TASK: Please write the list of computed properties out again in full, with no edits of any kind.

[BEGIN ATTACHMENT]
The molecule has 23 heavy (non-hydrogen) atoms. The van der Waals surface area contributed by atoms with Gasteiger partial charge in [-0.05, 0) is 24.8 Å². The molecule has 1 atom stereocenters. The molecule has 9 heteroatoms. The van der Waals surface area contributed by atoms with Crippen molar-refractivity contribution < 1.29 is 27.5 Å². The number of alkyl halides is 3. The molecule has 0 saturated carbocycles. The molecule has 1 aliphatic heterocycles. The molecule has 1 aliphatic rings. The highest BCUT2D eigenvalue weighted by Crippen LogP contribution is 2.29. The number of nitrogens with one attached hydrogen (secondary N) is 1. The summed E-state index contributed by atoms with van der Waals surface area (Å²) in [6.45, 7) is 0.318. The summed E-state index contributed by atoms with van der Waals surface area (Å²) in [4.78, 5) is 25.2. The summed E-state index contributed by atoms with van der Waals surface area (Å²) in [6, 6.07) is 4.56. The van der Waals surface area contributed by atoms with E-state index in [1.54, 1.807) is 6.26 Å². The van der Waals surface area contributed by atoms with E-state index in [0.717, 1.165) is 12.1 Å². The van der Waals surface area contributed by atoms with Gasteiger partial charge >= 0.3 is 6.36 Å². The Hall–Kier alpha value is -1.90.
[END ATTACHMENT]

The molecule has 23 heavy (non-hydrogen) atoms. The van der Waals surface area contributed by atoms with Gasteiger partial charge in [-0.05, 0) is 24.8 Å². The molecule has 1 atom stereocenters. The molecule has 9 heteroatoms. The van der Waals surface area contributed by atoms with Crippen molar-refractivity contribution < 1.29 is 27.5 Å². The number of alkyl halides is 3. The molecule has 0 saturated carbocycles. The molecule has 1 aliphatic heterocycles. The molecule has 1 aliphatic rings. The highest BCUT2D eigenvalue weighted by Crippen LogP contribution is 2.29. The number of nitrogens with one attached hydrogen (secondary N) is 1. The summed E-state index contributed by atoms with van der Waals surface area (Å²) in [6.45, 7) is 0.318. The summed E-state index contributed by atoms with van der Waals surface area (Å²) in [4.78, 5) is 25.2. The summed E-state index contributed by atoms with van der Waals surface area (Å²) in [6, 6.07) is 4.56. The van der Waals surface area contributed by atoms with E-state index in [1.54, 1.807) is 6.26 Å². The van der Waals surface area contributed by atoms with E-state index in [0.717, 1.165) is 12.1 Å². The van der Waals surface area contributed by atoms with Gasteiger partial charge >= 0.3 is 6.36 Å². The Hall–Kier alpha value is -1.90.